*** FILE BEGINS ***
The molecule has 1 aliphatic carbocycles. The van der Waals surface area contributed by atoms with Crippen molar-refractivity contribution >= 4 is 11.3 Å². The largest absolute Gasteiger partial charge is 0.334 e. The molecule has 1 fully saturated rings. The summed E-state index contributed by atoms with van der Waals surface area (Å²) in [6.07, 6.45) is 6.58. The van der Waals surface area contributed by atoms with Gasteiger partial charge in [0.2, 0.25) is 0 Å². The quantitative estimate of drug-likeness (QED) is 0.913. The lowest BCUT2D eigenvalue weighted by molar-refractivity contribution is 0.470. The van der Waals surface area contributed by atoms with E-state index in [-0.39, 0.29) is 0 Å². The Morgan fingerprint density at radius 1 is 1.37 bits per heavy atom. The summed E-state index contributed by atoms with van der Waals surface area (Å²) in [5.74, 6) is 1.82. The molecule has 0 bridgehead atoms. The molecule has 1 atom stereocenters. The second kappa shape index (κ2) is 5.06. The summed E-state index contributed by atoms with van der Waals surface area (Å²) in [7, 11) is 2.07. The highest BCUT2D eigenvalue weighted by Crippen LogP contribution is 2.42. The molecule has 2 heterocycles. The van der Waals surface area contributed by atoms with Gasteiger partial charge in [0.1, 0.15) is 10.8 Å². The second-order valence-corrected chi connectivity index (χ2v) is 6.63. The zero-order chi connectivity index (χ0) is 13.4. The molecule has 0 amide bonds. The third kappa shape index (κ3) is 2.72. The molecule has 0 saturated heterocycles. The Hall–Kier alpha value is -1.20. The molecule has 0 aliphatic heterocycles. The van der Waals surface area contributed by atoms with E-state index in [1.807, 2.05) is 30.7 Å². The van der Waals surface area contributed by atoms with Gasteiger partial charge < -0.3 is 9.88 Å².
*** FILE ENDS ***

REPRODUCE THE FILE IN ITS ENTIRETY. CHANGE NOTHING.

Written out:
The molecule has 1 aliphatic carbocycles. The van der Waals surface area contributed by atoms with Crippen molar-refractivity contribution >= 4 is 11.3 Å². The largest absolute Gasteiger partial charge is 0.334 e. The molecule has 1 fully saturated rings. The summed E-state index contributed by atoms with van der Waals surface area (Å²) in [6.07, 6.45) is 6.58. The van der Waals surface area contributed by atoms with Gasteiger partial charge in [0.2, 0.25) is 0 Å². The quantitative estimate of drug-likeness (QED) is 0.913. The lowest BCUT2D eigenvalue weighted by molar-refractivity contribution is 0.470. The van der Waals surface area contributed by atoms with E-state index in [-0.39, 0.29) is 0 Å². The Morgan fingerprint density at radius 1 is 1.37 bits per heavy atom. The summed E-state index contributed by atoms with van der Waals surface area (Å²) in [5.74, 6) is 1.82. The molecule has 0 bridgehead atoms. The molecule has 1 atom stereocenters. The second kappa shape index (κ2) is 5.06. The summed E-state index contributed by atoms with van der Waals surface area (Å²) in [7, 11) is 2.07. The highest BCUT2D eigenvalue weighted by Crippen LogP contribution is 2.42. The molecule has 2 heterocycles. The van der Waals surface area contributed by atoms with Gasteiger partial charge in [0.1, 0.15) is 10.8 Å². The second-order valence-corrected chi connectivity index (χ2v) is 6.63. The zero-order chi connectivity index (χ0) is 13.4. The molecule has 0 amide bonds. The third kappa shape index (κ3) is 2.72. The molecule has 0 saturated heterocycles. The Hall–Kier alpha value is -1.20. The molecule has 0 aliphatic heterocycles. The van der Waals surface area contributed by atoms with E-state index in [1.807, 2.05) is 30.7 Å². The van der Waals surface area contributed by atoms with Gasteiger partial charge < -0.3 is 9.88 Å².